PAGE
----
Joseph Fiennes: Cable Networks Offer Edgier Roles

"Cable has its own model and it is not reliant on the murky areas of advertising and viewing figures," the star of "Camelot" tells THR.
Courtesy of Starz Network
Joseph Fiennes

Cable networks are the new home of creative risk, says actor Joseph Fiennes.

Speaking on the eve of the MIPTV market in Cannes, Fiennes, who stars as Merlin in the Starz network’s Camelot, believes that the edgier parameters of channels like Showtime, Starz and AMC have spawned a new generation of projects that can attract movie talent through their range and flexibility.

“I guess it had that cable edge that the networks can’t do because they have to be slave to a certain demographic and audience. They [the networks] are paid by the Tide commercial or the Coca Cola commercial. The episodes, to be harsh, are the fluff in between,” Fiennes said.

“Cable has its own model and it is not reliant on the murky areas of advertising and viewing figures. There's great deal more freedom."

But the quick turnover of a TV show brings other challenges, said the actor, who will be showcasing Camelot to international buyers this week.

“The risk from a work ethic point of view is that there really is zero preparation. You do literally get handed the script just before you shoot scenes -- there’s a great luxury in film when you have at least a month before to film and review and research.”

When it comes to shooting 10 episodes in less than half as many months, however, things are a lot more impromptu.

“That is the risk element. It's rather like being a jazz player -- you have to be on your game. It can make you a better actor.”

Camelot, which was filmed on a four-month shoot in Ireland, only wrapped a couple of weeks ago following a reshoot after co-star Jamie Campbell Bowers recovered from a broken ankle.

“Making these ten part series is like making ten mini-films.  But for an actor it does also give a great sense of pattern to the year. Independent films fluctuate wildly through the year in its funding let alone in getting things made and its much harder to have any routine or discipline in this year,” he says.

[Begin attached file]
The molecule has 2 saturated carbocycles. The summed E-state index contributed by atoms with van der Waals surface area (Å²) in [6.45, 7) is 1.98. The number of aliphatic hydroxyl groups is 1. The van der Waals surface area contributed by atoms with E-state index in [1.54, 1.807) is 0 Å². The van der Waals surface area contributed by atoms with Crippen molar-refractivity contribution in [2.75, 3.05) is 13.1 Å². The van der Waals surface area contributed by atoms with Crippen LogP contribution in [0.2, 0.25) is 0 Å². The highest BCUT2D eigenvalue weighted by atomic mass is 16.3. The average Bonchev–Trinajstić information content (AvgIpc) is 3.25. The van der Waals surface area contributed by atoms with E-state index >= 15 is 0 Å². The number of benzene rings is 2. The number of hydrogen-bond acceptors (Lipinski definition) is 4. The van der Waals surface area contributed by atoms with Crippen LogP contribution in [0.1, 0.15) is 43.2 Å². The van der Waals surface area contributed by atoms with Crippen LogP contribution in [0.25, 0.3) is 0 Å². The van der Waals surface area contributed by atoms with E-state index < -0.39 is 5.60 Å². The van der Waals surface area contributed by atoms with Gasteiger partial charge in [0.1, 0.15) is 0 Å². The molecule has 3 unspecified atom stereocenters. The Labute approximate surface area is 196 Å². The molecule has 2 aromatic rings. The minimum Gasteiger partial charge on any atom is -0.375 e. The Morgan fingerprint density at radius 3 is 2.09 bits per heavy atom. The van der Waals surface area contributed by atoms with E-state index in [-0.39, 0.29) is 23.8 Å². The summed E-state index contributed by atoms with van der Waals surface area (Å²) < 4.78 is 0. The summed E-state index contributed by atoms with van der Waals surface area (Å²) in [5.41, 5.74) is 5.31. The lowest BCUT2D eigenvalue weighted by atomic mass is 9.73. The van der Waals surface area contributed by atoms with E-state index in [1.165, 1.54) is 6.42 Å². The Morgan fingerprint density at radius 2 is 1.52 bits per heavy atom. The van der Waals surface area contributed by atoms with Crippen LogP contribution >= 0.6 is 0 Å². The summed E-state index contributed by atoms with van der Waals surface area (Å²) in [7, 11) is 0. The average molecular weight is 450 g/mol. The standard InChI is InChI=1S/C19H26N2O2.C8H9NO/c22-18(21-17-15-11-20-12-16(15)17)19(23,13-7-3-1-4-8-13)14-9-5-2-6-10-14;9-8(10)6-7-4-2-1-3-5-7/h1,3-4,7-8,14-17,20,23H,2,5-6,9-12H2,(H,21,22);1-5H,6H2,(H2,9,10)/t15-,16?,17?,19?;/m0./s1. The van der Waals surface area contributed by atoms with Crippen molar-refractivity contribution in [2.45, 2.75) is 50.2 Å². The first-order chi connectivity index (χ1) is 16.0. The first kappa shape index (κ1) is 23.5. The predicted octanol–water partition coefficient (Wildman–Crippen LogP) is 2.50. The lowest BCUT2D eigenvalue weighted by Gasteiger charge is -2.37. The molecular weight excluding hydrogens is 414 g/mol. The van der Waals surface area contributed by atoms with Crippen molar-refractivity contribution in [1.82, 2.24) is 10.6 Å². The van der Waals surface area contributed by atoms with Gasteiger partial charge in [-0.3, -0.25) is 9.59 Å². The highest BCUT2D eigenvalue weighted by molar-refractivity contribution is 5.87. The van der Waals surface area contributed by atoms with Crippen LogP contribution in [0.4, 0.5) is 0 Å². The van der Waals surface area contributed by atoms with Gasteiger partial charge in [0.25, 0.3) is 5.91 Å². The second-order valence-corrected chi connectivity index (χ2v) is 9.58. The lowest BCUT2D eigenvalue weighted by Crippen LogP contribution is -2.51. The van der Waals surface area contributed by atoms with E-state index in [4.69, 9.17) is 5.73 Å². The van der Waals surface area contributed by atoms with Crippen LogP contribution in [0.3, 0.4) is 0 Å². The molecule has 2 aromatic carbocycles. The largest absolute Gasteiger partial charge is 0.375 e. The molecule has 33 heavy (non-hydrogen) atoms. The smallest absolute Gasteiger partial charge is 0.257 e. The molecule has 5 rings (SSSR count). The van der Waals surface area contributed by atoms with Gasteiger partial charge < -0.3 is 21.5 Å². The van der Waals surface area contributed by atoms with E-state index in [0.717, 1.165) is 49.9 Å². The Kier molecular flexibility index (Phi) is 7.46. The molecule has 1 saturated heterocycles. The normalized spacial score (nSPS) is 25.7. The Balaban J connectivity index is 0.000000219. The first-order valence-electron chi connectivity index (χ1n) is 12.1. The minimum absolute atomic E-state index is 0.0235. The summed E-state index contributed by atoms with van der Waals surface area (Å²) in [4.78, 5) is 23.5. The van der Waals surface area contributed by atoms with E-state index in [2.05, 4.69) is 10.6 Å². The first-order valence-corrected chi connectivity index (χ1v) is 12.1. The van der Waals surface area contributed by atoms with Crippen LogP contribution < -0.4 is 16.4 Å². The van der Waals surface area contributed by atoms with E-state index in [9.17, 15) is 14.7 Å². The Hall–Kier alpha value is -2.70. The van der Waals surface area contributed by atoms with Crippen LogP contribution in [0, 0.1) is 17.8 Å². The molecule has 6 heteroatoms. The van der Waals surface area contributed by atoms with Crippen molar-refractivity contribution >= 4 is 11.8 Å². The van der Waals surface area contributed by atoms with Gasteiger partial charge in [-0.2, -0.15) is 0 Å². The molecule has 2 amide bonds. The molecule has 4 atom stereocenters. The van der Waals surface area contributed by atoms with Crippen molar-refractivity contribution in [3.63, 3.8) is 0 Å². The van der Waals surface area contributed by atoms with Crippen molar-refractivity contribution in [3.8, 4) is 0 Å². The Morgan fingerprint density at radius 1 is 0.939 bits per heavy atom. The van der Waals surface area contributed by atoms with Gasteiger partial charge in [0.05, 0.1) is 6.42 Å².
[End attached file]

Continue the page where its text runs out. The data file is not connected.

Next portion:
The star of Shakespeare In Love has had a love-hate relationship with Hollywood: he turned down a five-picture deal with Miramax in the late nineties and split appearances in movies like Running With Scissors with building a prolific stage career. Last year he became a casualty of ABC’s decision to axe sci-fi drama Flashforward after the first season.

"When I started acting there was much more snobbery about acting on television and the small screen -- but projects have really changed. Each of these episodes is like a mini-film. There’s good quality production, great writing and I think it’s not tied into the formulaic generic arc that film is."

Fiennes has made his Merlin shed the long locks, beard and prophetic qualities that many associate with the character.

"I wanted to do something that a bit more mean and thuggish. I describe him as a bit of Obi-Wan and a bit of Donald Rumsfeld."

But despite Merlin’s very un-Dumbledoreish shaved head and youthful countenance, Fiennes says that the character he portrays is a starting point for any number of mythical teachers.

"I wanted to have a bit of joy with Merlin, because he’s very Machiavellian, he’s absolutely the foundation for characters like Obi-Wan or Gandalf, he really is the seed of all those characters."